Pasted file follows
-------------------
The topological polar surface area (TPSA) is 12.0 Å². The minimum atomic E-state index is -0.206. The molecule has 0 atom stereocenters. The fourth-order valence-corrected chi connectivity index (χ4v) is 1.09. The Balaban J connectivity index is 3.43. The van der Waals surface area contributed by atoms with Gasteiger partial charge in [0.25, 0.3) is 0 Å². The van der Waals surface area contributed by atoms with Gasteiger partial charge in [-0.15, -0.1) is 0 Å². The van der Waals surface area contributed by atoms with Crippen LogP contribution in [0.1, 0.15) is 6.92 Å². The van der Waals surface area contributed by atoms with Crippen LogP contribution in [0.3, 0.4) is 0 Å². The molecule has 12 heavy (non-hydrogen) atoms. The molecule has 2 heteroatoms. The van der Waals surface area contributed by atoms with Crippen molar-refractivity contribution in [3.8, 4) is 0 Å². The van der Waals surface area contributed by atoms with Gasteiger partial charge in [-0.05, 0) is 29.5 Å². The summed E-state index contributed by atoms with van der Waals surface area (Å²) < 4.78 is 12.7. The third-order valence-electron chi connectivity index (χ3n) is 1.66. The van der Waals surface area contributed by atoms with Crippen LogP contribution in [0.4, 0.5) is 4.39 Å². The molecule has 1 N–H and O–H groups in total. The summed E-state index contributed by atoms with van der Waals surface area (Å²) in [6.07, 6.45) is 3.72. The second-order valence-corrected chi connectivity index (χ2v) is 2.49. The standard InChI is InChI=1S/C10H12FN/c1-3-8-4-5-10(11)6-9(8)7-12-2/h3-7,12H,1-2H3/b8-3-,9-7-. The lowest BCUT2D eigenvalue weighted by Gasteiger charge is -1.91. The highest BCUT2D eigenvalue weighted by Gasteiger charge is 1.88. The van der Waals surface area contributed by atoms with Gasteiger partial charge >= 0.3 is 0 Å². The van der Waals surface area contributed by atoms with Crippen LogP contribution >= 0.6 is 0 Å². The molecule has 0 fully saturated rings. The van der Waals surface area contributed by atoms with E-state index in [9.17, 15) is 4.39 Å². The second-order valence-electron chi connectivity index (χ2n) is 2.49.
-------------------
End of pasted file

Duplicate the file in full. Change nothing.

The topological polar surface area (TPSA) is 12.0 Å². The minimum atomic E-state index is -0.206. The molecule has 0 atom stereocenters. The fourth-order valence-corrected chi connectivity index (χ4v) is 1.09. The Balaban J connectivity index is 3.43. The van der Waals surface area contributed by atoms with Gasteiger partial charge in [0.25, 0.3) is 0 Å². The van der Waals surface area contributed by atoms with Gasteiger partial charge in [-0.15, -0.1) is 0 Å². The van der Waals surface area contributed by atoms with Crippen LogP contribution in [0.1, 0.15) is 6.92 Å². The van der Waals surface area contributed by atoms with Crippen LogP contribution in [0.3, 0.4) is 0 Å². The molecule has 12 heavy (non-hydrogen) atoms. The molecule has 2 heteroatoms. The van der Waals surface area contributed by atoms with Crippen molar-refractivity contribution in [3.8, 4) is 0 Å². The van der Waals surface area contributed by atoms with Gasteiger partial charge in [-0.05, 0) is 29.5 Å². The summed E-state index contributed by atoms with van der Waals surface area (Å²) < 4.78 is 12.7. The third-order valence-electron chi connectivity index (χ3n) is 1.66. The van der Waals surface area contributed by atoms with Crippen LogP contribution in [0.4, 0.5) is 4.39 Å². The molecule has 1 N–H and O–H groups in total. The summed E-state index contributed by atoms with van der Waals surface area (Å²) in [6.07, 6.45) is 3.72. The second-order valence-corrected chi connectivity index (χ2v) is 2.49. The standard InChI is InChI=1S/C10H12FN/c1-3-8-4-5-10(11)6-9(8)7-12-2/h3-7,12H,1-2H3/b8-3-,9-7-. The lowest BCUT2D eigenvalue weighted by Gasteiger charge is -1.91. The highest BCUT2D eigenvalue weighted by Gasteiger charge is 1.88. The van der Waals surface area contributed by atoms with Gasteiger partial charge >= 0.3 is 0 Å². The van der Waals surface area contributed by atoms with Crippen LogP contribution >= 0.6 is 0 Å². The molecule has 0 fully saturated rings. The van der Waals surface area contributed by atoms with E-state index in [9.17, 15) is 4.39 Å². The second-order valence-electron chi connectivity index (χ2n) is 2.49.